Australia has one of the highest rates of childhood diabetes in the world, according to a study that finds the incidence of the disease has grown about 3 per cent every year over the past 12 years.
Type 1 diabetes is an auto-immune disease that begins in childhood.
It destroys the body’s ability to manufacture insulin, meaning patients have to inject it up to six times a day.
There are more than 140,000 children and adults in Australia with the condition and the incidence in growing.
Maria Craig from the Children’s Hospital at Westmead in Sydney says the study aimed to find out how many children are being diagnosed.
“We’re looking at about 1,000 children per year in Australia developing type 1 diabetes … under 15 years of age,” Dr Craig said.
She found the number of patients had increased significantly in both sexes and in all age groups.
“It’s now considered by international standards as very high incidence – very high being rates greater that 20 per 100,000,” Dr Craig said.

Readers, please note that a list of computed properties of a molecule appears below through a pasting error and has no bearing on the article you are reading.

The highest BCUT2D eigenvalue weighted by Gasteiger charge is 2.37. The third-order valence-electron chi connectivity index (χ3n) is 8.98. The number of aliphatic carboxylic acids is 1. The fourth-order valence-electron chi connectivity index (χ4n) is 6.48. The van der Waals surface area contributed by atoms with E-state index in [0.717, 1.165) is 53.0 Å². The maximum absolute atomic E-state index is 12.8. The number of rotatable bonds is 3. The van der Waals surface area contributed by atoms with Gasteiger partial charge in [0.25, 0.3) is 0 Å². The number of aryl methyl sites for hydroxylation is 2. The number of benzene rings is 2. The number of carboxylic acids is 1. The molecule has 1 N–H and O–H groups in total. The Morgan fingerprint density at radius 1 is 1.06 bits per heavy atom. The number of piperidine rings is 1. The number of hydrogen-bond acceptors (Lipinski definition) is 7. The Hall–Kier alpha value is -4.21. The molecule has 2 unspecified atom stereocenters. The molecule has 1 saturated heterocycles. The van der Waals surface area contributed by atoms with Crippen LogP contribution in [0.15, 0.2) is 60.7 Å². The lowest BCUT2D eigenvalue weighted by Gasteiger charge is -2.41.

“That puts us in line with Scandinavian countries, with the United Kingdom, New Zealand, parts of North America.
“It’s a very high rate of diabetes, much higher than a lot of parts of the world.”
Doctors say the spike in cases suggests environmental factors are to blame.
Mike Wilson from the Juvenile Diabetes Research Foundation says when it comes to the causes of type 1 diabetes, the jury is still out.
“The main environmental culprits are suggested to be either viruses or proteins in the diet, and sometimes the level of hygiene in western societies,” Mr Wilson said.
“The body doesn’t get used to shocks to its system and when it is [shocked] it can react badly such as the causes of type 1 diabetes.”
He says parents need to watch out for a range of symptoms, including increased thirst, increased urination, weight loss and abdominal pain.
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